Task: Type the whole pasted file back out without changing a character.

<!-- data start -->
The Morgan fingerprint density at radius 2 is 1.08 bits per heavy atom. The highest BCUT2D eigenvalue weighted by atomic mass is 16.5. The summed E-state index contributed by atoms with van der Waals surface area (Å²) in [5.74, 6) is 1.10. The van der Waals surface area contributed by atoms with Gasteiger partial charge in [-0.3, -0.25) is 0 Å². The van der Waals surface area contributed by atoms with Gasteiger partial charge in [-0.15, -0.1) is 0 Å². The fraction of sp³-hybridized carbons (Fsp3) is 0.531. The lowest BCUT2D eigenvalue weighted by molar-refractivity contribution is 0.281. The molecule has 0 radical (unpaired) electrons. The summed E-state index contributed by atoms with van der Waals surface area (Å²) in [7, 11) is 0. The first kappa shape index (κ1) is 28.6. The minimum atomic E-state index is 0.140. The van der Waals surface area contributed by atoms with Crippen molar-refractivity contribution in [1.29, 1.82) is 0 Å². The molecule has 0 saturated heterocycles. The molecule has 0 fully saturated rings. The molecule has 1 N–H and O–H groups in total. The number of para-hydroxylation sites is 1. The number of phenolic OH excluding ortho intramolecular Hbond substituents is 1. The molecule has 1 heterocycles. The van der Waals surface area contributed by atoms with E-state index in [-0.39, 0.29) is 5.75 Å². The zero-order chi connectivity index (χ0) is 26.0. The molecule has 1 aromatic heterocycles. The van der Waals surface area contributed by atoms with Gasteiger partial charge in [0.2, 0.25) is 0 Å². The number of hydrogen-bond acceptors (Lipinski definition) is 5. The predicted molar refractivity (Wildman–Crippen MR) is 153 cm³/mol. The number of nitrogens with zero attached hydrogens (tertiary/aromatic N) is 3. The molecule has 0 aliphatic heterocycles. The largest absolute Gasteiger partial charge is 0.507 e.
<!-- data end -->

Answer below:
The Morgan fingerprint density at radius 2 is 1.08 bits per heavy atom. The highest BCUT2D eigenvalue weighted by atomic mass is 16.5. The summed E-state index contributed by atoms with van der Waals surface area (Å²) in [5.74, 6) is 1.10. The van der Waals surface area contributed by atoms with Gasteiger partial charge in [-0.3, -0.25) is 0 Å². The van der Waals surface area contributed by atoms with Gasteiger partial charge in [-0.15, -0.1) is 0 Å². The fraction of sp³-hybridized carbons (Fsp3) is 0.531. The lowest BCUT2D eigenvalue weighted by molar-refractivity contribution is 0.281. The molecule has 0 radical (unpaired) electrons. The summed E-state index contributed by atoms with van der Waals surface area (Å²) in [7, 11) is 0. The first kappa shape index (κ1) is 28.6. The minimum atomic E-state index is 0.140. The van der Waals surface area contributed by atoms with Crippen molar-refractivity contribution in [1.29, 1.82) is 0 Å². The molecule has 0 saturated heterocycles. The molecule has 0 fully saturated rings. The molecule has 1 N–H and O–H groups in total. The number of para-hydroxylation sites is 1. The number of phenolic OH excluding ortho intramolecular Hbond substituents is 1. The molecule has 1 heterocycles. The van der Waals surface area contributed by atoms with E-state index in [-0.39, 0.29) is 5.75 Å². The zero-order chi connectivity index (χ0) is 26.0. The molecule has 1 aromatic heterocycles. The van der Waals surface area contributed by atoms with Gasteiger partial charge in [0.2, 0.25) is 0 Å². The number of hydrogen-bond acceptors (Lipinski definition) is 5. The predicted molar refractivity (Wildman–Crippen MR) is 153 cm³/mol. The number of nitrogens with zero attached hydrogens (tertiary/aromatic N) is 3. The molecule has 0 aliphatic heterocycles. The largest absolute Gasteiger partial charge is 0.507 e.